Discussion: The Narrative of Photoalbums

“Does a print album carry a better narrative than a digital set of images?”

This was the question posed in our Phonar discussion follow examining Sarah Davidmann’s interview which referenced the fabrication of the photo album. In a physical photo album the subject can have a physical involvement in the construction and preservation for example by writing the memory on the back of them. However what happens where there is a missing photograph? It raises questions as to whether it was lost by accident or whether it was removed intentionally. This references the example from Sarah Davidmann where she discovered that although her Uncle Ken was transgender, he was only represented as heterosexual in her family photo albums; any photographic evidence of his transgender identity had been excluded or removed. In the digital culture the manipulation of family narratives is considered to be quite common, however the effect of this fabrication can have still have the same negative consequences. For example Kim Jong Un commissioned the removal of his Uncle Jang Song Thaek from every photograph shared together and in addition destroyed governmental documents that denoted their work together. Although on face value this appears to be comical as those who knew of Jang Song Thaek won’t forget him instantly, as time goes on and this time period becomes that of the past, the presence of this individual will have been lost in both memory and imagery. This can be reflected in the photo album, there is a finality in destroying a print photograph, Sarah Davidmann managed to rescue her Uncle’s memory and re-examined it to liberate his memory however how many individuals have been excluded from their family history for good? In addition to this there is the issue of the preservation of family images using a material which itself can be prone to destruction; surely the indestructible nature of the digital photograph would the better choice.

Print images appear to carry less of a trace than digital images, when we lose or destroy a physical print it is harder to retrieve than a digital image. A digital image will nearly always be findable, as once shared online there is no restriction to the amount of copies that can be made. The issue of findability is something that is being addressed in the society today as the European Union pressure Google to expand the right to be forgotten online outside of the existing parameters. There appears to be a different in nature between that of the physical print and of the digital image and perhaps a different purpose for them. Stephen Mayes identified that digital photography has become more of an experiential medium whereas the physical print exists more of an artefact, continually evidencing the static moment which perhaps means it is more appropriate contextually for preserving family memories.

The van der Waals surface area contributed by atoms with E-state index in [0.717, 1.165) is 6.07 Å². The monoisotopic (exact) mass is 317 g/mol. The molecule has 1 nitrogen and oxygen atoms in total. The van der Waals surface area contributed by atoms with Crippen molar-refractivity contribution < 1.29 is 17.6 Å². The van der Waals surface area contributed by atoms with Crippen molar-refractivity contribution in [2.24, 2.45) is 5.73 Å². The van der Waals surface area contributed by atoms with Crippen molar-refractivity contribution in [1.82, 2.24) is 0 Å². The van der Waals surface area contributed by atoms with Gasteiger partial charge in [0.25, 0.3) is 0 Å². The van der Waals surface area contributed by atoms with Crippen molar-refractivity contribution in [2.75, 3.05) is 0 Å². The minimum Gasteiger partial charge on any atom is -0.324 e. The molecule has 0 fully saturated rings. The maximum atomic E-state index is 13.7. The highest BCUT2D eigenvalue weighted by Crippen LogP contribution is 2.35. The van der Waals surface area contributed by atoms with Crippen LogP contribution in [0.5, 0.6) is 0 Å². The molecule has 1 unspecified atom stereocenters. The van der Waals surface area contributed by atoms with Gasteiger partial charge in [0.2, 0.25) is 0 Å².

In the debate between the purpose and importance of physical images compared to digital images the concept of narrative. As David Campbell explained, in order to construct a narrative we need to make certain inclusions and exclusions; it is impossible to encompass the whole world into one story. Although there have been certain instances where digital technology and editing software have been blamed (and rightly so) for the fabrication of the images, it is clear that the narrative can also be used to manipulate and fabricate therefore as photographers we need to take care in putting together a story whether it be with physical prints of photographs or digital images.


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